Case Studies of AI-related Inventions in Taiwan’s Patent Examination Guidelines

The new “Examination Guidelines on Computer Software-Related Inventions” recently came into effect, addressing many issues within the established examination practice regarding Computer Software-related (CSR) Inventions (see full analysis here). One of the issues addressed by the revision this year was the lack of examples to illustrate specific patentability requirements. The new guidelines provided numerous examples (along with detailed explanations) that help readers understand specific requirements and how they could be fulfilled. Readers deeply concerned about the patentability of their inventions may be pleasantly surprised by the wide variety of inventions included in these examples. In particular, examples related to Artificial Intelligence-related (AI-related) inventions, perhaps one of the most contested subject matters regarding patentability, have been thoroughly discussed in these examples. We will take a closer look at some of these examples in this post.

Definition of Invention

The new guidelines provided a clearer process of examination that is consistent with the general definition of inventions set forth in the Patent Act (Article 21). The examination process can be seen in Fig. 1 (for more information about the examination procedure, please refer to our post here).

Fig. 1 Decision Flowchart of Eligibility of Software-Related Inventions

To help decipher many of these requirements, the guidelines provide examples of AI-related inventions that satisfy or fail the test.

Case study 2-12 Neural Network for Analyzing and Rating Accommodation Reputation

The claim of the invention is as follows:
A neural network system for analyzing accommodation reputation, the system causing a computer to, based on text-based data regarding accommodation reputation, produce multiple quantitative metrics about the accommodation reputation, the system comprising:
    a first neural network and a second neural network, wherein input of the second neural network is output of the first neural network;
    the first neural network being a network that is comprised of an input layer and intermediate layers of a feature extraction neural network, wherein at least one intermediate layer of the feature extraction network has fewer neurons than the input layer, the number of neurons in the input layer is equal to that of an output layer of the feature extraction neural network, and weights of the feature extraction neural network are trained in such a way that input value to the input layer gradually becomes equal to output value of the output layer;

    weights of the second neural network being trained on the premise that the weights of the first neural network remain unchanged;
    the system causing the computer to perform calculation based on the trained weights of the first and second neural networks in response to frequency of appearance of specific phrases in the text-based data regarding accommodation reputation that is inputted to the input layer of the first neural network, and to output the multiple quantitative metrics about the accommodation reputation from an output layer of the second neutral network.

The claim is compatible with the definition of invention.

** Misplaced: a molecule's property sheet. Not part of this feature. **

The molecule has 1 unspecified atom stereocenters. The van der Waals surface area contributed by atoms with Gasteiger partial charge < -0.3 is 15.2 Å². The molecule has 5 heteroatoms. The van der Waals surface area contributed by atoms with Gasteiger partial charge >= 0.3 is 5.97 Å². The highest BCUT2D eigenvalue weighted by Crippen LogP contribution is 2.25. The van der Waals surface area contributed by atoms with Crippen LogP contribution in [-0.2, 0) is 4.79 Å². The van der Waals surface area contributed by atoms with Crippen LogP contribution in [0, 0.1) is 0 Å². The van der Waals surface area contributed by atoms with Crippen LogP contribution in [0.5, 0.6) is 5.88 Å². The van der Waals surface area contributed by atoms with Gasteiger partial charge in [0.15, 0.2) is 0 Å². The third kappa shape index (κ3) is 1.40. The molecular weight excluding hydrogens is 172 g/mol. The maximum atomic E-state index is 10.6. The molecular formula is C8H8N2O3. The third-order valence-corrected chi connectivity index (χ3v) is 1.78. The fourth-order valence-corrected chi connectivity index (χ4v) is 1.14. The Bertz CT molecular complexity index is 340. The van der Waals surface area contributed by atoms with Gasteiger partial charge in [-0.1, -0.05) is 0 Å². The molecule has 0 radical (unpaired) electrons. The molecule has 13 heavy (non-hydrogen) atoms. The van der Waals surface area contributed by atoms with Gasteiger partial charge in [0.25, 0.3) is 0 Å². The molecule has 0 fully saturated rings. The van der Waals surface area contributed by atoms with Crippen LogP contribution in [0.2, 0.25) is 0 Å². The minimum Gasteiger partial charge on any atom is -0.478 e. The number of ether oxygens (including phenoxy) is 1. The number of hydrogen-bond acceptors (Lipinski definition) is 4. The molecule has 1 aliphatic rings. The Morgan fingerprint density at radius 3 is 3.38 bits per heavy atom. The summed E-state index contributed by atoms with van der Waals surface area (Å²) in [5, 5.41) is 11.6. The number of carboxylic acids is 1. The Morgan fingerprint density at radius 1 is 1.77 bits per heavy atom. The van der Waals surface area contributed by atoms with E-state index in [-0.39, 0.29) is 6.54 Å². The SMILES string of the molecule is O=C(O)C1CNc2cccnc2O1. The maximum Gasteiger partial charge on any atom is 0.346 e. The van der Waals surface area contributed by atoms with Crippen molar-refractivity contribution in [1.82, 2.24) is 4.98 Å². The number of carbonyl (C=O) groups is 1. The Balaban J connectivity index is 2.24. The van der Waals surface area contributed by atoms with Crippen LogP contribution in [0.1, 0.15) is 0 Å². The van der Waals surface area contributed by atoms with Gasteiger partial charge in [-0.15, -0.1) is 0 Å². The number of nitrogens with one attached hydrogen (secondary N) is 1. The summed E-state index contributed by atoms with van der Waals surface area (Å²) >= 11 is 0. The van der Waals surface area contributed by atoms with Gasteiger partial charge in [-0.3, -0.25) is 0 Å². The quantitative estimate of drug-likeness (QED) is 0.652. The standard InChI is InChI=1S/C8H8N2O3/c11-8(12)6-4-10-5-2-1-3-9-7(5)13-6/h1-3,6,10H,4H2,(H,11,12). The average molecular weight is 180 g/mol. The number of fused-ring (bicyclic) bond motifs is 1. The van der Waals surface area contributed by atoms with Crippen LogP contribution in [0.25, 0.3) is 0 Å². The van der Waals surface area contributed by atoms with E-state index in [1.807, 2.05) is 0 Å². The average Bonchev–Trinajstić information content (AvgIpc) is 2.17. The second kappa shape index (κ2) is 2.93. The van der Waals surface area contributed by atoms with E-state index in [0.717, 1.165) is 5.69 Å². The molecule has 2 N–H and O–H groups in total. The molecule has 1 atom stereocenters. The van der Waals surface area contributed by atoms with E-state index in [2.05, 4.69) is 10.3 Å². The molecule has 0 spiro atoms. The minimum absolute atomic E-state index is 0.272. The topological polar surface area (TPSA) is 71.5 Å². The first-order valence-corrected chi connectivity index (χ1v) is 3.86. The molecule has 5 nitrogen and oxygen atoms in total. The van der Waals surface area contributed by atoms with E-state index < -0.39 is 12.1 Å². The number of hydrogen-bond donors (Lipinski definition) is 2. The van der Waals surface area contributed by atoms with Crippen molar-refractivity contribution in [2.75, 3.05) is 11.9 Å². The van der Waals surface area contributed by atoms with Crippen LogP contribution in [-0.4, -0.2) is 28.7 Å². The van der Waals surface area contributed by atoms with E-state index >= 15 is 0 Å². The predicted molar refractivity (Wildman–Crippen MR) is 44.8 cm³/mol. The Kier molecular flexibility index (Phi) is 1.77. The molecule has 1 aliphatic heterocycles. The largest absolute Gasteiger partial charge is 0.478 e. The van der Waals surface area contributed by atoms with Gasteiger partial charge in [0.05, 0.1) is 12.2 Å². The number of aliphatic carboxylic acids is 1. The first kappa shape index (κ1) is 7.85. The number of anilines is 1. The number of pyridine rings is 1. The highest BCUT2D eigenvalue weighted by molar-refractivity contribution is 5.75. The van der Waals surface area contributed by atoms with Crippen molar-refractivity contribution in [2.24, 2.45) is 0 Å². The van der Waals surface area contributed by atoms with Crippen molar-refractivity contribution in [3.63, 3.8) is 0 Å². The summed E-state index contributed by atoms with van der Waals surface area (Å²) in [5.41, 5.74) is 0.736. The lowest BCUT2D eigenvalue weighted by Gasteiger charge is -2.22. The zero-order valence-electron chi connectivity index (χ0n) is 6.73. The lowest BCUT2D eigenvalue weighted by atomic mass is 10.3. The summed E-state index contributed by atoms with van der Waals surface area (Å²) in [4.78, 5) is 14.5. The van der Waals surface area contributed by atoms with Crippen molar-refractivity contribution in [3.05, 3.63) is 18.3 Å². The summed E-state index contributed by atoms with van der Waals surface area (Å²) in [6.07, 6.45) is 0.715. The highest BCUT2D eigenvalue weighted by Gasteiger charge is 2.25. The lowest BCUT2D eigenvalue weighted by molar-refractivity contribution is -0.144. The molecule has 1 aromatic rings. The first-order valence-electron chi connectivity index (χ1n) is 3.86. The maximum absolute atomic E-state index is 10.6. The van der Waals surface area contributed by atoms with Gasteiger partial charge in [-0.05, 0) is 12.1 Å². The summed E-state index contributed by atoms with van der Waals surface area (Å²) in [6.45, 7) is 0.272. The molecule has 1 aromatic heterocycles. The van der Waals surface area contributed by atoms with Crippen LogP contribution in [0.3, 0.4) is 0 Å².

The claim describes a technical means that relies on the collaboration of computer software and hardware resources, with the purpose of information processing (accurate analysis of accommodation reputation), to achieve specific information processing and computation (the training of the weights of the first and second neural networks and, utilizing the resulting weights to perform calculation in response to the frequency of appearance of keywords in the text-based data inputted into the first neural network and to output multiple quantitative metrics from the output layer of the second neural network) to construct a specific information processing system. This claim is compatible with the definition of invention.

Enablement Requirement

The enablement requirement requires that a claim and its specification enable a person ordinarily skilled in the art to understand a claimed invention and make use of the invention. This requires that the specification be clear and have sufficient disclosure. The guidelines provided some guidance as to how AI-related inventions should address this requirement.

Case study 1-2 Deep Neural Network-based Matching System for Real Estate Agents

The claim of the invention is as follows:
A real estate agent matching system utilizing deep neural network, comprising:
    a database that stores client data, real estate data and agent data; the client, real estate, and agent data of completed cases being labeled and used as training data; and
    a deep neural network model that connects to the database, the deep neural network model being trained by using the client and real estate data of the completed cases as inputs and the real estate agent data of the completed cases as corresponding outputs;

    wherein the trained deep neural network model takes any client and real estate data as input and outputs agent data that corresponds to the inputted client and real estate data.

The gist of the specification/description:
Whether a real estate transaction can successfully take place strongly depends on the agent, especially the agent’s professional knowledge of specific types of real estate and his/her service. If an optimal matching among clients, real estate, and agents can be achieved, it can spur the growth of the real estate market.

The present invention provides a deep neural network (DNN)-based matching system for real estate agents that includes a database that stores client, real estate, and agent information. The training data of the model consists of completed transactions with the respective clients, real estate, and agents. The resulting model can predict the optimal matching for any client, real estate, and agents to maximize the likelihood of a successful transaction.

The invention does not fulfil the enablement requirement.